Making our way to Zayachy (Hare) Island, we entered the large defensive works of Saints Peter and Paul Fortress. The capture of this island from Sweden by Peter the Great in 1703 was the beginning of the city of St. Petersburg. It was in use as a prison by the Bolsheviks in the 1920s and still houses one of Russia’s three functioning mints, but is best known as the site of the SS Peter and Paul Cathedral, where virtually all of the Czars of Russia since Peter the Great are interred. Created by an Italian architect with no experience in cathedral design, the interior has been likened to a state dining room with a heavily gilded and tasseled altar frame, faux marble painting on most surfaces, and heavy chandeliers down the nave.
After a delightful Russian-themed dinner aboard, we embarked on small boats for a canal tour of the city. It is not always evident that the city is built on 42 islands, but the long daylight hours of summer enabled us to view a plethora of palaces, mansions, and institutions with diverse architectural styles—when we weren’t being warned not to stand up as we passed under the many low bridges. Returning for late night snacks, there were no night owls as we had another full day planned for tomorrow.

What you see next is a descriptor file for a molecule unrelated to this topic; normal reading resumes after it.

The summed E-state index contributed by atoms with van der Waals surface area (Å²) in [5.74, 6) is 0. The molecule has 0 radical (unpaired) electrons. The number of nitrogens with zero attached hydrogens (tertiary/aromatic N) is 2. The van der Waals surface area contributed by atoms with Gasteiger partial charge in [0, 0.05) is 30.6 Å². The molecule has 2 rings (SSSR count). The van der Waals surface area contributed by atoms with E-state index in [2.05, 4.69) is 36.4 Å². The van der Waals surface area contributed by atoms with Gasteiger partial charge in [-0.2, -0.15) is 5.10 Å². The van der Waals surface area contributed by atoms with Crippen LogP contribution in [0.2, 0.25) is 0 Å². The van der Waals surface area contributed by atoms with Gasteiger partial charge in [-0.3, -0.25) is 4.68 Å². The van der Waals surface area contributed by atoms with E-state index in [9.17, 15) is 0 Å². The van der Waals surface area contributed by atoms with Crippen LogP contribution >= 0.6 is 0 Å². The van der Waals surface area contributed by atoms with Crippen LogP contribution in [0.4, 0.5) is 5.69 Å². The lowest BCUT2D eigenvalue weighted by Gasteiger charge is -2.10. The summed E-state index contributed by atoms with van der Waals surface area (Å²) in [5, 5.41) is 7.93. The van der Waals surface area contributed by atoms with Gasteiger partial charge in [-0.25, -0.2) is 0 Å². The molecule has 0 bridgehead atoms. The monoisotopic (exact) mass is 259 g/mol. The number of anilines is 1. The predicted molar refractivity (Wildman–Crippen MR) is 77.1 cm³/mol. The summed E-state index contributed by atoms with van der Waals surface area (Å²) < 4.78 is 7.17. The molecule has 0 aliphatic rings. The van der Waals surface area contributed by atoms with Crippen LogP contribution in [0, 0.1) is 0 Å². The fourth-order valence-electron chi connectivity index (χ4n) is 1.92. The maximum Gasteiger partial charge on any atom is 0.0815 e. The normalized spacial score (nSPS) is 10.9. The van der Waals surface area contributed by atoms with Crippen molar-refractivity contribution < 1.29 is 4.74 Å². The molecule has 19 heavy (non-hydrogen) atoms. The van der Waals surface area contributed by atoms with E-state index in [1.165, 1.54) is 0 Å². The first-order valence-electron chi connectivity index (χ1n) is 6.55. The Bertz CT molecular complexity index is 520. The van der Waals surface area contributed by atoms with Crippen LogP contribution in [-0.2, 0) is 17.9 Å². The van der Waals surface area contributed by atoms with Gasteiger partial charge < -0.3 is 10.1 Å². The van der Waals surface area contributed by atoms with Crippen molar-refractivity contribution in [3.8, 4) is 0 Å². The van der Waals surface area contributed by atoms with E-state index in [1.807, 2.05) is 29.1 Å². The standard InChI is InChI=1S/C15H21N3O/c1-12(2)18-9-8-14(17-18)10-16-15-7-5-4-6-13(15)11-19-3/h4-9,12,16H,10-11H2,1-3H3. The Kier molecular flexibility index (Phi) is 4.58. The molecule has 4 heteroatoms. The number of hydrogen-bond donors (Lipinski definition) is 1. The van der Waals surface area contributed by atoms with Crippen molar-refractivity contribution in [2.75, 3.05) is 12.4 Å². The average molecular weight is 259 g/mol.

Wednesday, July 10
St. Petersburg, Russia
Our destination this morning was Peterhof on the Gulf of Finland. Known as the Versailles of Russia, the present palace is a far cry from the cabin Peter the Great had built here originally to enable him to oversee the construction of the nearby Kronshtadt naval base. Pleased with the location he built a series of palaces across the estate, now usually called Petrodvorets (Peter’s Palace). Extremely damaged during WWII, the palace was quickly restored in painstaking detail. We again quickly appreciated our early-entry status as once we left the congested entry, we were our own group moving through the spectacular suites with heavy gilding, beautiful textiles, furnishings, and rare art.